Editor’s note: The following is an op-ed. The opinions expressed in this letter are those of the writer, and do not necessarily reflect those of The Mendocino Voice. If you would like to submit a letter to the editor feel free to write to [email protected].
This column was provided by Lucresha Renteria, Executive Director of Mendocino Coast Clinics.
On the North Coast, we are seeing the highest number of COVID-19 cases since the pandemic began. When the COVID-19 vaccine was released, people began to imagine how it would feel to attend weddings, concerts, and birthday parties with friends and family, hugging each other and seeing smiles that were hidden by masks for the last year and a half. Our return to normal felt within reach, and now that we’re backsliding, living in isolation feels depressing and overwhelming.
Humans are social creatures. Being separated from the people we love for long periods can lead to feelings of stress. If you’re experiencing the following symptoms, you’re not alone:
- Feeling irritation, anger, or in denial
- Feeling uncertain, nervous, or anxious
- Lacking motivation
- Feeling tired, overwhelmed, or burned out
- Feeling sad or depressed
- Having trouble sleeping
- Having trouble concentrating
The question is, what can we do about it? According to behavioral health experts, there are several techniques to help manage stress. Here are a few to consider.
Get Good Sleep
Sleep is an essential part of how we build physical and emotional resilience. Yet when we’re stressed, it can be hard to fall asleep. For better sleep: 1. Go to bed and get up at the same time every day (and don’t vary this routine too much on the weekends). 2. Avoid substances like nicotine, caffeine, and alcohol before bedtime. 3. Keep your bedroom cool, dark, and quiet. 4. Avoid strenuous exercise too close to bedtime. 5. Keep a journal next to your bed and jot down any concerns that keep you up. Then, try to let them go until morning. 6. Meditate.
Make Time for Social Connection
Connecting with friends and family via video chat isn’t as good as in-person, but it can still be wonderful. If you’re vaccinated, you can safely spend time with others outdoors as long as you maintain some physical distance and wear a mask.
In addition to eating a healthy diet, exercising regularly, and getting plenty of sleep, practicing relaxation techniques such as yoga, deep breathing, and meditation can help you relax, as can keeping a journal—especially writing about things you’re grateful for. Another way to improve your sense of wellness is to engage in hobbies, such as reading, listening to music, or watching your favorite shows.
Pay Attention to Worrisome Trends
Most of us are good at rationalizing our own bad behavior, but at some point, you may need to be honest with yourself. If you are managing stress by using more alcohol, tobacco, drugs or excess food, talk to your medical provider or behavioral health provider about healthier coping techniques.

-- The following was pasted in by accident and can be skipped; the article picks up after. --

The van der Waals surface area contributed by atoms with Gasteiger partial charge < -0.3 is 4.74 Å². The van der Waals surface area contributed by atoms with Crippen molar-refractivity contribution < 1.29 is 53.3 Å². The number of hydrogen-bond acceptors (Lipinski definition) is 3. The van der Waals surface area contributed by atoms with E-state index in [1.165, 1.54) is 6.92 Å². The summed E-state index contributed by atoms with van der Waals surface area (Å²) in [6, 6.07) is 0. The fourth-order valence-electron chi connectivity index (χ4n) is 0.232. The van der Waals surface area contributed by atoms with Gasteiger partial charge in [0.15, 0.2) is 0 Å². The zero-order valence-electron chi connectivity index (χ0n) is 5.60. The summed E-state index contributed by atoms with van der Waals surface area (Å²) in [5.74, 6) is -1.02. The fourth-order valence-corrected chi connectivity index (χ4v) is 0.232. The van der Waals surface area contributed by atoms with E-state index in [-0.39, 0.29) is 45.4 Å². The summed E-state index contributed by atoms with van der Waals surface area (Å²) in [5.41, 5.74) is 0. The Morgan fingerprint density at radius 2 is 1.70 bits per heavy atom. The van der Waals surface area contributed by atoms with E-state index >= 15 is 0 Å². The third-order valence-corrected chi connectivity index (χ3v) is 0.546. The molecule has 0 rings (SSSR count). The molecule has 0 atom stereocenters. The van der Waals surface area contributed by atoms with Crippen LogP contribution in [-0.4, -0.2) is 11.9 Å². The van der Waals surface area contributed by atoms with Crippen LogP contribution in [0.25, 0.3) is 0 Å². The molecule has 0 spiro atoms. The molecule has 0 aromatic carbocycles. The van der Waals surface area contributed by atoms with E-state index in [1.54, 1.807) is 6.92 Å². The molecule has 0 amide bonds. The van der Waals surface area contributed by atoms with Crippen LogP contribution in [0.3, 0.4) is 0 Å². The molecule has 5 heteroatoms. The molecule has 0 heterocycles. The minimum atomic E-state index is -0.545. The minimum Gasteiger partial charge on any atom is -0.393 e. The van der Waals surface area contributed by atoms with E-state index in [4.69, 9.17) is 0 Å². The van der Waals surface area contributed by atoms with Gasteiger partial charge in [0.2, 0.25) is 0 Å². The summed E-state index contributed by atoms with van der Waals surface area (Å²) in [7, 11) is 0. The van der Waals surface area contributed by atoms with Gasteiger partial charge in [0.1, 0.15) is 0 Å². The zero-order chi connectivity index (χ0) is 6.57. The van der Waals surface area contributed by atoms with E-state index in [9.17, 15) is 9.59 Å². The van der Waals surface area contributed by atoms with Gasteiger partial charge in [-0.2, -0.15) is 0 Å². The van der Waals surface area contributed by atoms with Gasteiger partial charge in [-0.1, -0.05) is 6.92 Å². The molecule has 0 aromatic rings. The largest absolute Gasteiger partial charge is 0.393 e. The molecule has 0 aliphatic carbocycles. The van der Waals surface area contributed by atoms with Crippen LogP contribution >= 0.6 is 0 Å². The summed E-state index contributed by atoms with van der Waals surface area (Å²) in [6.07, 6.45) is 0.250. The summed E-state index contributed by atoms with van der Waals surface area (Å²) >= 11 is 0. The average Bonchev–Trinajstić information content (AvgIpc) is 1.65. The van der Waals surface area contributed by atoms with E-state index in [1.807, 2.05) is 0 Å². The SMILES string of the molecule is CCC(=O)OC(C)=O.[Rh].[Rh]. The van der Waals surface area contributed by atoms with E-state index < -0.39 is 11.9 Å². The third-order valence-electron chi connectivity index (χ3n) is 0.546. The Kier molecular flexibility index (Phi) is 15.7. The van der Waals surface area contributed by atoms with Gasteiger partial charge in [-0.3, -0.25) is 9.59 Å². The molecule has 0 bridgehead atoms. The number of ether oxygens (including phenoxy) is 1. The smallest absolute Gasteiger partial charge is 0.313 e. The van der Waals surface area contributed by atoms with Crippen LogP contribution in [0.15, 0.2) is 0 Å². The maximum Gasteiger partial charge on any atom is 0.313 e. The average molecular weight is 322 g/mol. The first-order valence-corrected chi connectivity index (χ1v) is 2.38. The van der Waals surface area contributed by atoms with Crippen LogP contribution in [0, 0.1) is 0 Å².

Stress in the Workplace
With how much time people spend at work, it’s important to reduce job-related stress. I realize that some jobs don’t have much flexibility, but if you can: take breaks from work to stretch or practice mindfulness techniques; check in with supportive colleagues; and set a regular time to end your workday.
Don’t Get Pulled into Hysteria
When the pandemic started, we knew almost nothing about COVID-19. Now we know a lot. If you hear something scary, confirm it with trustworthy sources before getting too upset. If someone says, “I heard the virus can __________________,” or “I heard the vaccine causes __________________,” ask them where they heard it. Is that a reliable source? Be informed about how to protect yourself and others. Misinformation can be devastating.
Get Help if You Need It
If you feel you or someone in your household may harm themselves or someone else, reach out for help.
National Suicide Prevention Lifeline
- Toll-free number 1-800-273-TALK (1-800-273-8255)
- The Online Lifeline Crisis Chat is free and confidential. You’ll be connected to a skilled, trained counselor in your area. (suicidepreventionlifeline.org/chat)
National Domestic Violence Hotline
- Call 1-800-799-7233 and TTY 1-800-787-3224
Disaster Distress Helpline
- Call or text 1-800-985-5990
- Check with your employer for information about possible employee assistance program resources.
If you are not in crisis but want to schedule an appointment to see a medical provider or counselor, call us at Mendocino Coast Clinics at (707) 964-1251.